Ebbsfleet United: Back from the brink of disaster

Ebbsfleet United
Image caption The club's future looked assured when it was taken over in 2008

The takeover of Ebbsfleet United by KEH Sports Limited has finally been completed.

The Kent football club was days from folding when the Kuwaiti consortium came to its rescue.

Back in 2008, their future looked assured when they made history by becoming the first football club to be taken over by a website, MyFootballClub (MyFC).

That year saw the Fleet win the FA Trophy at Wembley, the biggest cup competition exclusively for non-league teams.

But interest waned and in April this year the club was relegated, broke and close to going out of business.

But how did this situation come about?

In 2007, the club changed its name from Gravesend and Northfleet to Ebbsfleet United, after agreeing a sponsorship deal with Eurostar, whose trains use the nearby Ebbsfleet International station.

Image caption Jessica McQueen appealed for donations from fans in order to keep the club going

The following year the Fleet was taken over by MyFC in a ground-breaking sporting experiment.

The website's subscribers, many of whom had no previous ties to the club, were told they would have the final say on transfer dealings, tactics and squad selection.

But that almost never happened and interest began to wane.

At its strongest point there were more than 30,000 MyFC members but when the first decision was put to subscribers, about whether or not to buy Ebbsfleet, only 18,000 remained.

The Fleet was relegated into the Conference South in 2010, before being promoted back into the Conference Premier the following year.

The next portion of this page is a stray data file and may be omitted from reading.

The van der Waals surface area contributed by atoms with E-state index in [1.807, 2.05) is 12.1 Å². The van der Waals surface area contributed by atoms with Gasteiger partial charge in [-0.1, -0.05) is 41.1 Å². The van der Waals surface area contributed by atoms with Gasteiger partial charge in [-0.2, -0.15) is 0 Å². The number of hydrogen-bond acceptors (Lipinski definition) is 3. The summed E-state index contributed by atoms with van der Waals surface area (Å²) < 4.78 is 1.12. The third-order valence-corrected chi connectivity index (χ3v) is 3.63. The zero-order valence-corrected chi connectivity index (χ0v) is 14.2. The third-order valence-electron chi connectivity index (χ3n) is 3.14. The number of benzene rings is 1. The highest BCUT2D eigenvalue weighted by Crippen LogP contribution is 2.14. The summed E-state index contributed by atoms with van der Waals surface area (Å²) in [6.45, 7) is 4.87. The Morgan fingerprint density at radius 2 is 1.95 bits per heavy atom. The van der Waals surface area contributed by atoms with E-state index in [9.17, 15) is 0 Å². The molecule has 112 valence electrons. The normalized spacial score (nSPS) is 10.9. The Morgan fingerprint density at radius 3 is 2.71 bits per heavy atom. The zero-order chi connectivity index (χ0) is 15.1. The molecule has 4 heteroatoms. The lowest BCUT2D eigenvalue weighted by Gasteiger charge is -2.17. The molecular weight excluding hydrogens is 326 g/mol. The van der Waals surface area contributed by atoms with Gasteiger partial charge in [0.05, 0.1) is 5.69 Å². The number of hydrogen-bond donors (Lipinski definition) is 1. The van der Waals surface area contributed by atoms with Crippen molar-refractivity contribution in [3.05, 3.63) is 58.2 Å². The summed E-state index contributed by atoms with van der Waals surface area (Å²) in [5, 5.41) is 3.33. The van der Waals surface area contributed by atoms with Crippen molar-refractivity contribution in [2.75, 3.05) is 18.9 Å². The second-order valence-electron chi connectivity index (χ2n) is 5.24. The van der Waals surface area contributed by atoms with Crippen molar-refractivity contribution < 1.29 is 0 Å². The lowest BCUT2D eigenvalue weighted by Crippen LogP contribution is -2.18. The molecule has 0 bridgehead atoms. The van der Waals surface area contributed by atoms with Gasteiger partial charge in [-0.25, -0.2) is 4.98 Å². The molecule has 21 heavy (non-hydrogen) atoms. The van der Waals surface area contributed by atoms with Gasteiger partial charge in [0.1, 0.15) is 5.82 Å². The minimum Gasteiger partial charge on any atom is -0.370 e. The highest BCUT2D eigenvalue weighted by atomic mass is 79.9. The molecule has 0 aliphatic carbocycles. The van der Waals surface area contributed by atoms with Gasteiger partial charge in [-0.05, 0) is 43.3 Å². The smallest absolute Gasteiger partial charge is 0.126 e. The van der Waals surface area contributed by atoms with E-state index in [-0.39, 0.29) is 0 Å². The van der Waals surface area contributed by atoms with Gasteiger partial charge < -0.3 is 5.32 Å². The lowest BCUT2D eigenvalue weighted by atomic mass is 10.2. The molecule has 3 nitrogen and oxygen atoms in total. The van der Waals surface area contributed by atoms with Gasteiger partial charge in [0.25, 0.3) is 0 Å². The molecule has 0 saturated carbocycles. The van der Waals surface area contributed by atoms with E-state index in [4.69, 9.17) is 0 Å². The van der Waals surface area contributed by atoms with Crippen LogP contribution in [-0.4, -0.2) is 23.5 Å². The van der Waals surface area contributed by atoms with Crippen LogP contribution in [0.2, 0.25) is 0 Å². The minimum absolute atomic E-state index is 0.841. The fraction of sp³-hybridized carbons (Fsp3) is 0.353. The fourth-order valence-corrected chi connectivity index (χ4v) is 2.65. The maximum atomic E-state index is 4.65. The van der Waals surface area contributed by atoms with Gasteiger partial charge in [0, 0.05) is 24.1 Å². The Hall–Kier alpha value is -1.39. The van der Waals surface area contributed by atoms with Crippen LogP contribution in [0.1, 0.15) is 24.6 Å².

'Dark days'

Last season they were relegated again and were in a bad way financially with arrears in payments to HM Revenue & Customs and facing a winding-up order.

Fleet chairman Jessica McQueen had appealed for donations from fans in order to keep the club going.

Speaking to the BBC this week, she said: "In the dark, damp days, around January, February we had no money to pay for the oil to heat the offices.

"We were pretty much on our own in there with our coats on, absolutely freezing to death.

"I think they were the sort of things that make you realise the football club is more important but maybe we weren't going to succeed."

Image caption Peter Varney said the new investor was "looking to build a club"

Peter Varney, chief executive of KEH Sports Ltd, said the club was now "completely debt-free."

As part of their takeover plans, the new owners proposed a transfer budget for next season of £100,000 and a wage budget of £8,000 per week.

It also committed to the construction of a new stand at Stonebridge Road.

Mr Varney, former chief executive of Charlton Athletic, explained that Kuwaiti investor Dr Abdulla Al Humaidi was "looking to build a club".

"He wanted to take something from scratch and really build it up and he wanted to perhaps do it in an area where potentially there was going to be growth," he said.

"Of course with Ebbsfleet International across the road, the talk of the Paramount Park just to the right of us, this is quite an exciting area to be in."

Steve Brown, a former Charlton defender, has been appointed as the club's new manager following Liam Daish's exit last month.

Mr Brown said he wanted to build a squad and "kick-start Ebbsfleet United's journey back into the Conference Premier and beyond".

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